Selene is able to only carry a single weapon, and it’s totally random to what she may find. Upgrades and various boons always are randomly dropped, or can be found while exploring the biomes. The designers found a way to add an extra layer of gamble, with risky upgrades that have a potential to corrupt Selene’s suit.
Either in the form of cancerous biotech or parasites, there are all kinds of unusual buffs and useful abilities that can come at a cost. What Returnal does to make them enticing is that the corruption can be overcome by completing a side objective, or using acquired ether to purify the upgrade.
Ether is one of the more valuable assets to acquire on Atropos. Along with the scant permanent upgrades that assist with traversal, ether is the only other pick-up that is not lost upon death. Compounded with its rarity, it’s a resource that can change the tides for Selene’s eternal torment, should players dare to spend it.
Returnal can truly feel like an intense survival-horror experience. The surreal alien designs and landscapes are flawlessly realized. Everything feels like it breathes and is fully animated, looking like a living thing that defies human understanding.
H.R. Giger and Doom (2016) are undeniably influences on much of the visual flair seen in Returnal. The sights and sounds can often seem hellish and nightmare-like. Atmosphere is dense, the air always looks thick and heavy; but magical at the same time due to the copious reliance on particle effects and bio-luminescence.
Selene’s playability is very fast and fluid. For a haggard looking Karen, she can really haul at some blazing speeds, and head-shot tentacle monsters like the Doom man. Controls are incredibly tight and fluid; on par with some of the best shooters from the eighth console generation.
In battle, Selene can zip around the field and avoid huge curtains of bullets raining from all directions. The sight resembles the POV of a spaceship from shoot ’em up, as the waves of projectiles race towards the frumpy astronaut. Fans of boss fights from NieR: Automata will feel right at home in these skirmishes. Selene even gets a katana to dice up foes.
Most shocking of all is how challenging Returnal can be. Housemarque has a history of making arcade-like action games, and that ethos has carried over. If there was no rogue elements, this would have been a very short game. Thanks to the visceral and intense action, it would have been able to stand on its own… But then it would not be able to pass for a $69.99 title.
A special mention must be given to the PlayStation 5’s haptic triggers, and how Returnal makes use of them to add a unique feel to the gameplay.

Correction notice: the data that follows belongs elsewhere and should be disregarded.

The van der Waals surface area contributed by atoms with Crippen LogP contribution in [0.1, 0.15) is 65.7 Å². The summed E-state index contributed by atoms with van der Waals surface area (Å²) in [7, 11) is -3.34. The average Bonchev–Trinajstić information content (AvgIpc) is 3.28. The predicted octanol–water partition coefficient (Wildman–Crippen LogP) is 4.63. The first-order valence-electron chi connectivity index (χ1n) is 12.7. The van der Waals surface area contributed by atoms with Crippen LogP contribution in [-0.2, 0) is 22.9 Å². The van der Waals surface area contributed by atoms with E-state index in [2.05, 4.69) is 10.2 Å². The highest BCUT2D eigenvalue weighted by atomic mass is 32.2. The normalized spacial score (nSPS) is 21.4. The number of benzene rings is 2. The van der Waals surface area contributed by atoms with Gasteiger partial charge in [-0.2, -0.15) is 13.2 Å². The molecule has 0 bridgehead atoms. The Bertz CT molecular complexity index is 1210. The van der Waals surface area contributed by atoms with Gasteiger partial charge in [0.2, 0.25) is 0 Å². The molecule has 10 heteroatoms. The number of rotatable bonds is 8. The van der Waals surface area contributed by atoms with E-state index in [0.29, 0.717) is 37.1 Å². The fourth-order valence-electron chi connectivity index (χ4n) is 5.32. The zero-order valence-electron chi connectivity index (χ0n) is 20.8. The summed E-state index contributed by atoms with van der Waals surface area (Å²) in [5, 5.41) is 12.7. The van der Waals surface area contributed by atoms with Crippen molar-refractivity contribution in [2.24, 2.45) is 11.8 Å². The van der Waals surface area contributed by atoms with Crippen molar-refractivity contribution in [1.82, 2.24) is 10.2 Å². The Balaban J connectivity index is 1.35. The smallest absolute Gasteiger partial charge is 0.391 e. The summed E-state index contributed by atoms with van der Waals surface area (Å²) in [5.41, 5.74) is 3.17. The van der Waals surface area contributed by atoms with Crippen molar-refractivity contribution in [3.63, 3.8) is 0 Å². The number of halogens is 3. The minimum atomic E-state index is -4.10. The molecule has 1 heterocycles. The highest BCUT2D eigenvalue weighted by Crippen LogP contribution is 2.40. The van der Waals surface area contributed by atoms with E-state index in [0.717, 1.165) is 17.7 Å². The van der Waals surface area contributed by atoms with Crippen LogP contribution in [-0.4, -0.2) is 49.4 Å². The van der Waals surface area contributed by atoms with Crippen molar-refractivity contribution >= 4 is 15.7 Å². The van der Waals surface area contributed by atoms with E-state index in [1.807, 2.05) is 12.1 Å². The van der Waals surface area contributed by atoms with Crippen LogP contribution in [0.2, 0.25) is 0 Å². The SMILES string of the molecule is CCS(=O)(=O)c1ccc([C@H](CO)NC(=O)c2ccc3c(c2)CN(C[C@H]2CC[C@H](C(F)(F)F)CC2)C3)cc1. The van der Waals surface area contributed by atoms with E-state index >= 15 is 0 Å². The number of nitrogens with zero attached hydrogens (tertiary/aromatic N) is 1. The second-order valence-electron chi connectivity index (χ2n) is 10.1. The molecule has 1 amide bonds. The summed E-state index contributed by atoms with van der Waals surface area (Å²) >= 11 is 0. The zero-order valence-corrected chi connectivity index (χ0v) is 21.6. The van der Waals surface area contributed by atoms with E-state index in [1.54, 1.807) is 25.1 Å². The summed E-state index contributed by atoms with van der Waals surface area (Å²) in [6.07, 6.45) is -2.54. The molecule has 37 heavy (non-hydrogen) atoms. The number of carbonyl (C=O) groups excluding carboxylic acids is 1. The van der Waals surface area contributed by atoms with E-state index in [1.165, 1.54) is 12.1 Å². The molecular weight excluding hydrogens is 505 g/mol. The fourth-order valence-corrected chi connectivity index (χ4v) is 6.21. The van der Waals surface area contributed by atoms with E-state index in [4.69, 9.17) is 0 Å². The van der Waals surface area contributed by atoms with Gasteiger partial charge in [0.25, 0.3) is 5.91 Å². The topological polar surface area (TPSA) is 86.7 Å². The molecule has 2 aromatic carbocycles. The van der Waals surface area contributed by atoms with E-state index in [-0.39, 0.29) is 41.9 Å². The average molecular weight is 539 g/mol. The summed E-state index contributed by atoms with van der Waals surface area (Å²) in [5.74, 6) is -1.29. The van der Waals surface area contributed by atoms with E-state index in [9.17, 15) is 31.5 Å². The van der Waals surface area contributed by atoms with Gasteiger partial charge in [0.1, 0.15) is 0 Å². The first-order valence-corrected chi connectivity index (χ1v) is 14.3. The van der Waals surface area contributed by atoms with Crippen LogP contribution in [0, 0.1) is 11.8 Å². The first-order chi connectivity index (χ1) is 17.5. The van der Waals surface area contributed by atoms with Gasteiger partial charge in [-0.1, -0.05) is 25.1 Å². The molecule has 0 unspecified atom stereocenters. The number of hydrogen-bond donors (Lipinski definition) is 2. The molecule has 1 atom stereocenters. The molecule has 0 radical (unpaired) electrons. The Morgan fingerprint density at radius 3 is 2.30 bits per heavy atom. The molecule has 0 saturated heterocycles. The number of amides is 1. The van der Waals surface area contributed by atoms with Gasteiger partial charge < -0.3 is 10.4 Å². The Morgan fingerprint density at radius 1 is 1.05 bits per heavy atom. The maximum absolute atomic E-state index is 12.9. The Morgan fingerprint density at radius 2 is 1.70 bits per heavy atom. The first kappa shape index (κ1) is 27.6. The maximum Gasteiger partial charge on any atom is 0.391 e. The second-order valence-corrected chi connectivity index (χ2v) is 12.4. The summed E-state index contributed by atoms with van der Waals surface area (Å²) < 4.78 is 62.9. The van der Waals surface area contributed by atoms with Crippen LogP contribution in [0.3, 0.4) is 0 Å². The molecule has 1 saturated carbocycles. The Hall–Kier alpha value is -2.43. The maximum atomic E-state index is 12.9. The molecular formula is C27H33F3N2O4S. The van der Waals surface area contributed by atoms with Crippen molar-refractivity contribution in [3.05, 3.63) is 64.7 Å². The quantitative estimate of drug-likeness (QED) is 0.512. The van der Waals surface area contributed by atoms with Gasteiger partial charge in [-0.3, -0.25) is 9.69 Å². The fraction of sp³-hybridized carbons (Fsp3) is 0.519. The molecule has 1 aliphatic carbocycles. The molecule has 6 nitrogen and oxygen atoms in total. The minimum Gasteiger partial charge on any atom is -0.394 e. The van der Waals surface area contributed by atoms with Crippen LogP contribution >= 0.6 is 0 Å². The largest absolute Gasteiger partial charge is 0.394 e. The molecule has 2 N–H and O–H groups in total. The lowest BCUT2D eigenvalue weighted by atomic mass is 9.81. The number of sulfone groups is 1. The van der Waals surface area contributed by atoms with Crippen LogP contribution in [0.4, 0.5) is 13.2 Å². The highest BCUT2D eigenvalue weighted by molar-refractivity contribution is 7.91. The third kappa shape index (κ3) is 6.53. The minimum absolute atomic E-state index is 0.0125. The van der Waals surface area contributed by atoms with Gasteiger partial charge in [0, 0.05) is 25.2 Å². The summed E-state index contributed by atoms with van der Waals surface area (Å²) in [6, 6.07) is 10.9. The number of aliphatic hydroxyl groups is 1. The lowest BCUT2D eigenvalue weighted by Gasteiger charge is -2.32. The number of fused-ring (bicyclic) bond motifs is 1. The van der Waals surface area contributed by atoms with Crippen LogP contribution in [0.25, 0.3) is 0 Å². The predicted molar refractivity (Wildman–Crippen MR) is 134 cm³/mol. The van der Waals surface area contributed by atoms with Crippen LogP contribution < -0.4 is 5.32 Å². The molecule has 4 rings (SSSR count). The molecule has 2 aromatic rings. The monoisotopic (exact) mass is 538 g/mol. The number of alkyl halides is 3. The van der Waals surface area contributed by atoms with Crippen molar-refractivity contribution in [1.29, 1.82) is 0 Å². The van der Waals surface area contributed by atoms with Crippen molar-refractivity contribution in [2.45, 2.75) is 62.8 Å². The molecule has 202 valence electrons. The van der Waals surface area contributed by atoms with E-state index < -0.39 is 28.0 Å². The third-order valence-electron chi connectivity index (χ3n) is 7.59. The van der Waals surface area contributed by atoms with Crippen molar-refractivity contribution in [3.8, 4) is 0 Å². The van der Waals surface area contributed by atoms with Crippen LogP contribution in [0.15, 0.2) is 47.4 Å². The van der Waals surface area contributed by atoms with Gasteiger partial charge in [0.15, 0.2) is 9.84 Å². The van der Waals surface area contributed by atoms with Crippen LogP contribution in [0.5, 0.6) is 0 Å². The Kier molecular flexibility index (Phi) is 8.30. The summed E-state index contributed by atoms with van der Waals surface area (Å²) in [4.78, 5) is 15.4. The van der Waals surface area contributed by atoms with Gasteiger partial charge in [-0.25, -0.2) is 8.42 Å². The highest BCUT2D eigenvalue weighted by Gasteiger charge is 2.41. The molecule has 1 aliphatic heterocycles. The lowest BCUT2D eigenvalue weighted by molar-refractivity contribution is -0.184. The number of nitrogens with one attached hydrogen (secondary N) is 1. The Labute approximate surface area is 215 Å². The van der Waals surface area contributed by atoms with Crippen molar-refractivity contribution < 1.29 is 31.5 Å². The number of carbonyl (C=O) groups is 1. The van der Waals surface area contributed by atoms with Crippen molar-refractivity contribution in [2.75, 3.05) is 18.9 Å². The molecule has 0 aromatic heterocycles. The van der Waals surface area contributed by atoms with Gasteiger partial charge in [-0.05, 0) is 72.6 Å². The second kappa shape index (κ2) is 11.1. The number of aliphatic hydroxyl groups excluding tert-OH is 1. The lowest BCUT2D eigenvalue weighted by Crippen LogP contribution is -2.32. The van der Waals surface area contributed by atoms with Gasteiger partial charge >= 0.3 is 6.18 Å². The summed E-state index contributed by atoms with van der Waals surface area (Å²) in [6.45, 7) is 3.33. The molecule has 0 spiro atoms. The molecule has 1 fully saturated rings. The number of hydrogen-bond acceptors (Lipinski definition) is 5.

Breaking through the tension to activate the secondary fire and unleash a devastating attack feels unlike anything from any other action game. It’s extra satisfying to feel the crunch of a violently vibrating controller, freaking out from all the fury being unleashed by alien weapons.
The sound design packs a heavy punch, and booms from a guttural alien bowel. The aliens have inhuman screeches and look the way the sound; organic and chaotic. Returnal is one of the most impressive sounding games, and a lot of it is due to the heavy synth bass and unconventional use of the speaker in the controller to give gunplay extra kick.
Returnal does make an excellent impression, and is legitimately hard to put down thanks to how the rogue elements keep things fresh; even if they pad out the length. What is especially frustrating is that there is no way to create a temporary save to call it a night, and resume the run at a later day.
For some reason, Housemarque is dead set on imposing this contrivance on all players to preserve the difficulty from PS+ users; preventing them from making back-up saves via the cloud. Everyone else who does not have the subscription has to suffer, and nobody suffers more than Returnal. If Hades permitted a continue option, why not this? Saving only occurs after dying.
Returnal is an impressive display of what is in store for the PlayStation 5’s future. The visuals and fast paced, polished action is highly stimulating. There are no load times either; Selene dashes through maps with doors opening instantly without slowing her down. Pop-in never happens, and not a single instance of texture loading occurred, that would break immersion.
Replay value is high due to the addictive gameplay loop, and the quest for 100% and best ending will double the play-time past the initial credit roll. The only way that could have softened the arbitrary rogue elements would have been to ease up on the punishment for dying; maintaining the health upgrades would have been a fair compromise, and would have ensured a sense of progression after death.
It’s easy to misjudge Returnal as some kind of pretentious Sony story-driven drivel. The truth is that it’s a hardcore 3D action game that has more in common with Doom Eternal and Metroid Prime than anything Sony has ever made before. It does suck to lose almost everything and starting from the beginning, but sometimes that’s just the way it goes.
Returnal was reviewed on PlayStation 5 using a review copy purchased by Niche Gamer. You can find additional information about Niche Gamer’s review/ethics policy here.